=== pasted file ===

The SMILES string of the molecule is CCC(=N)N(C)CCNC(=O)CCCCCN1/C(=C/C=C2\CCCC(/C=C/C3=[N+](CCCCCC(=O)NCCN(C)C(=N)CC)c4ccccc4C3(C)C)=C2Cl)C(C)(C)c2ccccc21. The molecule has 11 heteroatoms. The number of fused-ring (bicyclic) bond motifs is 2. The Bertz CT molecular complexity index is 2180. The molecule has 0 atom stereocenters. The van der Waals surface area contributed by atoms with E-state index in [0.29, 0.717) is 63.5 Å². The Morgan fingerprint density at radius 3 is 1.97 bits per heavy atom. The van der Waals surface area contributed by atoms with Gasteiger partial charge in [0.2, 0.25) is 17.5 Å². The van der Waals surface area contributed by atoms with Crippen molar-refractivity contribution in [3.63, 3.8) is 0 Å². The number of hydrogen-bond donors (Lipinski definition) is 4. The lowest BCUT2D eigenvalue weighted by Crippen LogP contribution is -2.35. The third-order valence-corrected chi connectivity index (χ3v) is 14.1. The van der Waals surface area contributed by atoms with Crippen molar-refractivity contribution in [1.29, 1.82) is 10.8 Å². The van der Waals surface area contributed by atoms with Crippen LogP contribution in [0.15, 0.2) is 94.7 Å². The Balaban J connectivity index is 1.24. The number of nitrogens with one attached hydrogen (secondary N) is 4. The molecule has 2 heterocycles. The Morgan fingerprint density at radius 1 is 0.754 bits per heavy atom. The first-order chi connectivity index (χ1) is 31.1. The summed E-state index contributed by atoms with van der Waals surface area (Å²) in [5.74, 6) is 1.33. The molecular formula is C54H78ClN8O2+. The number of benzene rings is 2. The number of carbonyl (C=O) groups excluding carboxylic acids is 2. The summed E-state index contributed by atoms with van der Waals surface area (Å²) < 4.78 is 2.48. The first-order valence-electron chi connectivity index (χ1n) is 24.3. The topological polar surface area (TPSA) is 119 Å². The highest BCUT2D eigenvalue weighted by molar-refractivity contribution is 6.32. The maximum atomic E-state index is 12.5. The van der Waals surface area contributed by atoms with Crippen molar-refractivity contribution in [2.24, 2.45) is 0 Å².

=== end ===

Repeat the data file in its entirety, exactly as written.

The SMILES string of the molecule is CCC(=N)N(C)CCNC(=O)CCCCCN1/C(=C/C=C2\CCCC(/C=C/C3=[N+](CCCCCC(=O)NCCN(C)C(=N)CC)c4ccccc4C3(C)C)=C2Cl)C(C)(C)c2ccccc21. The molecule has 11 heteroatoms. The number of fused-ring (bicyclic) bond motifs is 2. The Bertz CT molecular complexity index is 2180. The molecule has 0 atom stereocenters. The van der Waals surface area contributed by atoms with E-state index in [0.29, 0.717) is 63.5 Å². The Morgan fingerprint density at radius 3 is 1.97 bits per heavy atom. The van der Waals surface area contributed by atoms with Gasteiger partial charge in [0.2, 0.25) is 17.5 Å². The van der Waals surface area contributed by atoms with Crippen molar-refractivity contribution in [3.63, 3.8) is 0 Å². The number of hydrogen-bond donors (Lipinski definition) is 4. The lowest BCUT2D eigenvalue weighted by Crippen LogP contribution is -2.35. The third-order valence-corrected chi connectivity index (χ3v) is 14.1. The van der Waals surface area contributed by atoms with Crippen molar-refractivity contribution in [1.29, 1.82) is 10.8 Å². The van der Waals surface area contributed by atoms with Crippen LogP contribution in [0.15, 0.2) is 94.7 Å². The Balaban J connectivity index is 1.24. The number of nitrogens with one attached hydrogen (secondary N) is 4. The molecule has 2 heterocycles. The Morgan fingerprint density at radius 1 is 0.754 bits per heavy atom. The first-order chi connectivity index (χ1) is 31.1. The summed E-state index contributed by atoms with van der Waals surface area (Å²) in [5.74, 6) is 1.33. The molecular formula is C54H78ClN8O2+. The number of benzene rings is 2. The number of carbonyl (C=O) groups excluding carboxylic acids is 2. The summed E-state index contributed by atoms with van der Waals surface area (Å²) < 4.78 is 2.48. The first-order valence-electron chi connectivity index (χ1n) is 24.3. The topological polar surface area (TPSA) is 119 Å². The highest BCUT2D eigenvalue weighted by molar-refractivity contribution is 6.32. The maximum atomic E-state index is 12.5. The van der Waals surface area contributed by atoms with Crippen molar-refractivity contribution in [2.24, 2.45) is 0 Å².